Beancurd was the first dessert I had after quitting and I will never forget how that bowl tasted. It was like eating food without a frosted glass filter over my tongue. Trust me when I say that post-cleanse bite hits the spot better than your partner.

Home-Cooked Curry: To savour robust and addictive flavours

A huge part of why I got so hooked on cigarettes and not e-ciggs is because there is just something primally soothing about biting my butt (Freud fanatics you’ll get me).

Tangy curries have always made my saliva froth and lips pucker. Most of the time, the flavours are so addictive that it’s hard to put my spoon down. Sounds pretty much like a stick right? And that’s why curries are effective when you’re on nicotine cleanse; they keep your tastebuds so engaged and stimulated that it makes cigarettes feel somehow less ‘engaging’.

These are the super bold curries that use mustard oil, assam, yoghurt, or preserved chillies. I always suggest cooking these curries from scratch because you’re forced to taste every component! This way, your tongue gets more sensitive to the nuances of each ingredient, and the thought of a cigarette ruining it would feel even more blasphemous.

Indian curries are perfect because they require stamina, practice, and finesse to balance out the insane number of spices that go into one curry.

Floral Teas: To calm nerves during withdrawals

When you’re so accustomed to nicotine, going off of it can feel very on edge. Sometimes you’re not even conscious of it. For me, since I’d go for a smoke when I just felt like ‘killing time’ those moments were always very calming; more so because I framed it as such. Come on, there’s nothing more classically poetic than sitting on a rooftop or looking at the rain with a half-burning cigarette in your mouth right?

Okay no, get that image out of your head. Essentially it’s that euphoric, calming feeling a warm cup of hot chocolate gives you on a wintery day. But that’s also because we grew up with that imagery from watching some of our favourite cartoons or movies. Hot chocolate isn’t even a thing in Singapore ffs.

Okay before I get carried away with the cognitive dissonance as I’m writing this let me get back to the main point: replace cigarettes with something that’s as physically and psychologically calming to break that association.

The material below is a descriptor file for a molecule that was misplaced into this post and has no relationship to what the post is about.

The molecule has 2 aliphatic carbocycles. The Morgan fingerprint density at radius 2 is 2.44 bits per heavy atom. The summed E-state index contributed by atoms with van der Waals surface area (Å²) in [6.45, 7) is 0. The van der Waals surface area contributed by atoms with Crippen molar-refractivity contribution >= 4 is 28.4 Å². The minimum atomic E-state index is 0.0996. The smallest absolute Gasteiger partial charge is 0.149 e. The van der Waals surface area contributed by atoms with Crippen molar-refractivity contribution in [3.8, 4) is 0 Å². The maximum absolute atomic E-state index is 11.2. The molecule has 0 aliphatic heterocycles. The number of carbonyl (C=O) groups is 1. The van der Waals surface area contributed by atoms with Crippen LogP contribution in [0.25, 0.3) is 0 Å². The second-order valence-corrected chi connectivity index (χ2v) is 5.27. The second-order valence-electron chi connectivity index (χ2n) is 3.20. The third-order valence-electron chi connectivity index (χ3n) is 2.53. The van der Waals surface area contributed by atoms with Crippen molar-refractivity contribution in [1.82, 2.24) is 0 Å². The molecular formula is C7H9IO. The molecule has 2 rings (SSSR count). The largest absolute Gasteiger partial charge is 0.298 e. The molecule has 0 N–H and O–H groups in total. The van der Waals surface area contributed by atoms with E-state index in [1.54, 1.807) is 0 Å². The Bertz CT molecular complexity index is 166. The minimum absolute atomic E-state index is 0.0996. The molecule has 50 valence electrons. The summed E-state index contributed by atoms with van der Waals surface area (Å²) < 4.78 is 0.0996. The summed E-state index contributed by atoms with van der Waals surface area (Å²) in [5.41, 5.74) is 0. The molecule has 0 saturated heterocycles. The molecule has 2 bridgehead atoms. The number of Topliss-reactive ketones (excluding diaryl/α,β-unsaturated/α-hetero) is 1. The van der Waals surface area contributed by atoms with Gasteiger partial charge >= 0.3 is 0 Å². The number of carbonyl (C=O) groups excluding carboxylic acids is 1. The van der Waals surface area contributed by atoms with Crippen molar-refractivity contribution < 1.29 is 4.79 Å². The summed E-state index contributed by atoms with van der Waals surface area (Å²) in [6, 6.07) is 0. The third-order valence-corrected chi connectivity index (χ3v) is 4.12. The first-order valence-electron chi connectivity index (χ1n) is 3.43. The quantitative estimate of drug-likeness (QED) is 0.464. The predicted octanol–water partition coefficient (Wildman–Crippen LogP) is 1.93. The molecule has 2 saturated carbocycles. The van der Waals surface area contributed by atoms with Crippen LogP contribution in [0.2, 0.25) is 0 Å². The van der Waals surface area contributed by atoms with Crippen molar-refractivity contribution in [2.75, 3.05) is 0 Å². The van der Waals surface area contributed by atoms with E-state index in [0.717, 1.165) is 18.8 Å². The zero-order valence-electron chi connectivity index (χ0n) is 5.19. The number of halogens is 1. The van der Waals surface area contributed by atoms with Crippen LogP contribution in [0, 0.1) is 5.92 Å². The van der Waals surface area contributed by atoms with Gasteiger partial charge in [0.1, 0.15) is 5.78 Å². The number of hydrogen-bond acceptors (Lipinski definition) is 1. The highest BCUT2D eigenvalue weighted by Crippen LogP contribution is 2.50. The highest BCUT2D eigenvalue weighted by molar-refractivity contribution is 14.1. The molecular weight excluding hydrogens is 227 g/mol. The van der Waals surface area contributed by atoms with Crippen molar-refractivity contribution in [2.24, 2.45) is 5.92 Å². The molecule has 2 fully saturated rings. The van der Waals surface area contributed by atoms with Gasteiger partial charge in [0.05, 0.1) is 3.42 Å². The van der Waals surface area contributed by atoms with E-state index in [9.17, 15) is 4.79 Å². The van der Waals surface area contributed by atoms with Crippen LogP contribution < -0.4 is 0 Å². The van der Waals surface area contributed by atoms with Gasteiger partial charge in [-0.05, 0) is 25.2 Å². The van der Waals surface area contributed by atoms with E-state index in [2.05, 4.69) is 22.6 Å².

I resorted to tea because it’s calming and culturally, it’s revered for being so beneficial. This opposition helped me distance my mind from nicotine more. It’s also very portable, making it hard to find an excuse not to access it! Making excuses is often the biggest enemy when it comes to staying clean from anything.

So it’s important to make sure you have at least one alternative item that’s always on you. Tea is that one item on my secret list—even if it’s bottled tea! I think fruit-based teas like berries or very aromatic bases like vanilla or bergamot are great; they have a calming effect on both your mind and olfactory senses.

Quitting isn’t for everyone. But you should if you love things in your mouth.

The secret is to replace your addiction with something your mouth loves more. For me, it was food and I recognised how much I valued being able to taste my favourite dishes as best as I could.

Smokers, let’s be real. We all detest the smell of secondhand smoke even if we smoke. So the answer really lies within your senses. If you make it a habit to make them more sensitive to flavours and aromas, they’ll naturally repulse unpleasant sensory stimuli.

These are foods you can integrate into your life even if you’re still smoking! Just get yourself used to each texture, flavour, and sensation from each of these bites. Mindfulness is key.

I am an ex-smoker who is battling withdrawal every single day, and this is my story. What’s yours?

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1 year ago